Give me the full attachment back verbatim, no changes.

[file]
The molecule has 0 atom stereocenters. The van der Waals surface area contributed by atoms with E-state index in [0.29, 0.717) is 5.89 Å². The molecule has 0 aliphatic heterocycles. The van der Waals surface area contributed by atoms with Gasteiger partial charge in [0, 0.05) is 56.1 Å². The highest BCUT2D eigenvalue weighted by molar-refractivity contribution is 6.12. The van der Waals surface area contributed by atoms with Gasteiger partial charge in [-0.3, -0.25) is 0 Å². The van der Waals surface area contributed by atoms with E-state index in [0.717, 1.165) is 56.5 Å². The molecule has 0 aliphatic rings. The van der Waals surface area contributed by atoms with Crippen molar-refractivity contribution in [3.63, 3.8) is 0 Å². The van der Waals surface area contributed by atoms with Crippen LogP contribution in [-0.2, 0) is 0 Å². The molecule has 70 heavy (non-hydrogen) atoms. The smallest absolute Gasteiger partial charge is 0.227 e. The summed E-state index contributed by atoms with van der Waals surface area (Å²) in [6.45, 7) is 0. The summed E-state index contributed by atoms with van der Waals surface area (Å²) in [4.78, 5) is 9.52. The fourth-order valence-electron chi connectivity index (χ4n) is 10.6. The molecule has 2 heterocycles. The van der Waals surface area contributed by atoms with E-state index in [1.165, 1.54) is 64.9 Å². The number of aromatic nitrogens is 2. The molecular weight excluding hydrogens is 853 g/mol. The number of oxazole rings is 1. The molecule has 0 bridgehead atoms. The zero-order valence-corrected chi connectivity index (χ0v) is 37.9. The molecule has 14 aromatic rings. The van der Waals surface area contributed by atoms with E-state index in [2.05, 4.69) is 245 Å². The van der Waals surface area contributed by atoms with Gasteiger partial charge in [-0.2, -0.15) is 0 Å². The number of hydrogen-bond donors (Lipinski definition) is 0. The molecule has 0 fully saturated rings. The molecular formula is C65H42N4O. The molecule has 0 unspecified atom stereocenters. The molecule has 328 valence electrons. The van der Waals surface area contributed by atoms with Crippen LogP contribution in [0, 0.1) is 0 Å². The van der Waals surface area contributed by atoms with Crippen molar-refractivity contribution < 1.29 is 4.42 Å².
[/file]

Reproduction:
The molecule has 0 atom stereocenters. The van der Waals surface area contributed by atoms with E-state index in [0.29, 0.717) is 5.89 Å². The molecule has 0 aliphatic heterocycles. The van der Waals surface area contributed by atoms with Gasteiger partial charge in [0, 0.05) is 56.1 Å². The highest BCUT2D eigenvalue weighted by molar-refractivity contribution is 6.12. The van der Waals surface area contributed by atoms with Gasteiger partial charge in [-0.3, -0.25) is 0 Å². The van der Waals surface area contributed by atoms with E-state index in [0.717, 1.165) is 56.5 Å². The molecule has 0 aliphatic rings. The van der Waals surface area contributed by atoms with Crippen molar-refractivity contribution in [3.63, 3.8) is 0 Å². The van der Waals surface area contributed by atoms with Crippen LogP contribution in [-0.2, 0) is 0 Å². The molecule has 70 heavy (non-hydrogen) atoms. The smallest absolute Gasteiger partial charge is 0.227 e. The summed E-state index contributed by atoms with van der Waals surface area (Å²) in [6.45, 7) is 0. The summed E-state index contributed by atoms with van der Waals surface area (Å²) in [4.78, 5) is 9.52. The fourth-order valence-electron chi connectivity index (χ4n) is 10.6. The molecule has 2 heterocycles. The van der Waals surface area contributed by atoms with E-state index in [1.165, 1.54) is 64.9 Å². The number of aromatic nitrogens is 2. The molecular weight excluding hydrogens is 853 g/mol. The number of oxazole rings is 1. The molecule has 0 bridgehead atoms. The zero-order valence-corrected chi connectivity index (χ0v) is 37.9. The molecule has 14 aromatic rings. The van der Waals surface area contributed by atoms with E-state index in [2.05, 4.69) is 245 Å². The van der Waals surface area contributed by atoms with Gasteiger partial charge in [-0.2, -0.15) is 0 Å². The number of hydrogen-bond donors (Lipinski definition) is 0. The molecule has 0 fully saturated rings. The molecular formula is C65H42N4O. The molecule has 0 unspecified atom stereocenters. The molecule has 328 valence electrons. The van der Waals surface area contributed by atoms with Crippen LogP contribution in [0, 0.1) is 0 Å². The van der Waals surface area contributed by atoms with Crippen molar-refractivity contribution < 1.29 is 4.42 Å².